Bring water to a boil. Whisk in oats, pumpkin puree and spice. Simmer for about half an hour or until it looks like oatmeal on low heat, stirring often. Stir in brown sugar to taste. Serve. To make it look fancy, sprinkle a few pumpkin seeds on top. (Makes about 2 bowls.)

If  you prefer your breakfasts on the pastry side, try this Pumpkin Cinnamon Roll recipe from Good Life Eats. These are more work but are soooo good. I didn't use all the sugar filling in the rolls but saved the extra and use it to flavour my coffee. Mmm, fallish!


Visit My Friend Amy for more recipes.

Single in the City by Michele Gorman: Review

I'm way too much of a planner to do what Single in the City's Hannah does. I could never see myself heading off to London on a whim for even a vacation let alone live there.

After losing her job, Hannah gets drunk and buys a plane ticket to London. When she sobers up instead of re-thinking this rather impetuous decision, she heads off anyway, even though she has no job, no apartment, and no friends to help her in London. And no work visa either. Sensible girl.

When she does arrive, she heads to a local pub and promptly sleeps with the first handsome guy she sees. Good decisions all around! The job search is a disaster so she asks her new 'friend' if he knows of anyone hiring. Conveniently, he has his own company and a job for her! What luck! She has the sense not to ask him for an apartment. Instead, she moves in with a bunch of easy going Australians who show her how to have a good time.

As she tries to settle in as a new Londoner, Hannah starts navigating the dating world with all its unfamiliar English rules and etiquette. Maybe romance is closer to home.

Single in the City is for the most part an entertaining read. I loved the clash of culture and felt for Hannah as she feels out to sea even ordering a sandwich. However, I found it hard to believe that anyone as capable as Hannah could so often behave stupidly. She makes really bad decisions while drunk. Why did she let her friend talk her into going to London? And why would she get drunk in a strange bar in a strange city and then sleep with a strange guy? He could have been a serial killer. Then she asks this guy for a job. Can she not see a problem there? Does she not realize how that looks?

Speaking of sex, I got the impression that Hannah slept with the guys she did not because she wanted to but because culturally she'd been trained that she should be sleeping with these guys by now. Like there's a giant sex calendar she needed to follow. When the sex scenes do happen, they aren't sexy just gross.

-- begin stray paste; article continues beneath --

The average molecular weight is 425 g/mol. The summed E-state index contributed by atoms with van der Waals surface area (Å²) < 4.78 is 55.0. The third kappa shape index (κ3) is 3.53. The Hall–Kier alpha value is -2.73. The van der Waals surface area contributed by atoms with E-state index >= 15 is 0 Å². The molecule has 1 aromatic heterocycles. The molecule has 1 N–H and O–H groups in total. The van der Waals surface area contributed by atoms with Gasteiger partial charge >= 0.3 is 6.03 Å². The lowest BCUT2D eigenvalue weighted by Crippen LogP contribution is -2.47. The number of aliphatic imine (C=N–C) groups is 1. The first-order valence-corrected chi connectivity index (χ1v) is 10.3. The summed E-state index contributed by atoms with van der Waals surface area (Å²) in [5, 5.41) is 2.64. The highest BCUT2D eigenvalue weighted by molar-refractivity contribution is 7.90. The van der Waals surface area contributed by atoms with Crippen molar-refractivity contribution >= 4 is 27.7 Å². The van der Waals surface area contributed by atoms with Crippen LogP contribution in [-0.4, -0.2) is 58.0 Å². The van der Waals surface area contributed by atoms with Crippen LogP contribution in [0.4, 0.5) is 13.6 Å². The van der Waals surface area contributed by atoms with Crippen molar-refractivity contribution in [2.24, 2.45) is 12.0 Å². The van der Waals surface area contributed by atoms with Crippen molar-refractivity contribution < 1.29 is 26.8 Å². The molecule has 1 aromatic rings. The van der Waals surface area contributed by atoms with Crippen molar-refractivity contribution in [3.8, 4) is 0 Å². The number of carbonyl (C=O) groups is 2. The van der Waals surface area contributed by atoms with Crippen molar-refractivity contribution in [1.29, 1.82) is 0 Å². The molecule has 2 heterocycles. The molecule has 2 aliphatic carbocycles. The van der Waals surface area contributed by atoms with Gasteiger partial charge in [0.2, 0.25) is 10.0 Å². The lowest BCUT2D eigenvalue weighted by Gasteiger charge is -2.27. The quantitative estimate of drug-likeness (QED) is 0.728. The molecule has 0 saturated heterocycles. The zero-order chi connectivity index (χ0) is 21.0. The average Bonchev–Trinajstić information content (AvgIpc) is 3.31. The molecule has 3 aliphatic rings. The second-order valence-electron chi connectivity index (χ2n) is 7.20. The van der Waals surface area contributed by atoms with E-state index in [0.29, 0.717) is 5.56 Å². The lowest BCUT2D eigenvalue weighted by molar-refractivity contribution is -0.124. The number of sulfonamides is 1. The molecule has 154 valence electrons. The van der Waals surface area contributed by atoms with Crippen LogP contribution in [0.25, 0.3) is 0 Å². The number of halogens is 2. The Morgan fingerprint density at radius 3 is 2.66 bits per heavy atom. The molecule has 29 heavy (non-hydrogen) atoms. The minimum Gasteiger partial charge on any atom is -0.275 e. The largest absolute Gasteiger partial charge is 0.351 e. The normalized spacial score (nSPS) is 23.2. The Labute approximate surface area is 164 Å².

What other people think factor a lot in her decision making. I was frustrated with her for that. It might have been forgivable had Hannah learned not to let someone else push her into a spur of the moment decision by the end of the book but all I felt she was saying was, "Look at me, I'm a real Londoner now." I surely hope there is a sequel because the book ends without any closure.

Like I said, Hannah is quite capable. She's intelligent, fearless and upbeat. All these traits help her to conquer England. She also picks great friends. Chloe is a sophisticated Brit with level headed advice from everything from men to fashion. The Aussies were my favorites. They just want to have a good time and are there when she needs a shoulder to cry on. The only one I didn't care for was the pushy best friend from back in the States.

Despite some of my frustrations, I did enjoy Single in the City. It has some very funny scenes and the dialogue is witty. There is a scene on a country estate that could have been lifted right out of Brideshead Revisited. That was one of the funniest moments.

This is kind of a mixed review, I know, but I would still recommend it to anyone who wants some light, funny reading, as long as you can put up with Hannah's shenanigans.

Thanks to Michele Gorman for sending me the review copy.

You can follow Michele on Twitter (@expatdiaries) or contact her through Single in the City is available through most bookshops and online, including Amazon (UK, US, Canada, Germany, France, Japan)

Prisoner of Dieppe by Hugh Brewster: Review

Adventure. Duty. Danger. Fear. I Am Canada is a new series from Scholastic aimed at boys 9 to 12 years. Much like the Dear Canada series, the stories are told from the point of view of young people throughout the turbulent history of Canada.

When we first meet Allie Morrison in Prisoner of Dieppe by Hugh Brewster, he's a a brand new Scottish immigrant being teased about his accent. He finds a champion in the charismatic Mackie. Throughout their childhood and hard times of the Great Depression, the pair grow to become best friends. Then Canada joins the war and so does Mackie convincing Allie to enlist too. Allie admits he's not a good soldier and struggles during training. Mackie is always there to guide him.

The boys finally see action when their squadron is part of the Battle of Dieppe which ends in bloody disaster. After seeing most of their friends slaughtered, Mackie and Allie are captured and sent to a German POW camp where they learn Dieppe is just the beginning of their suffering.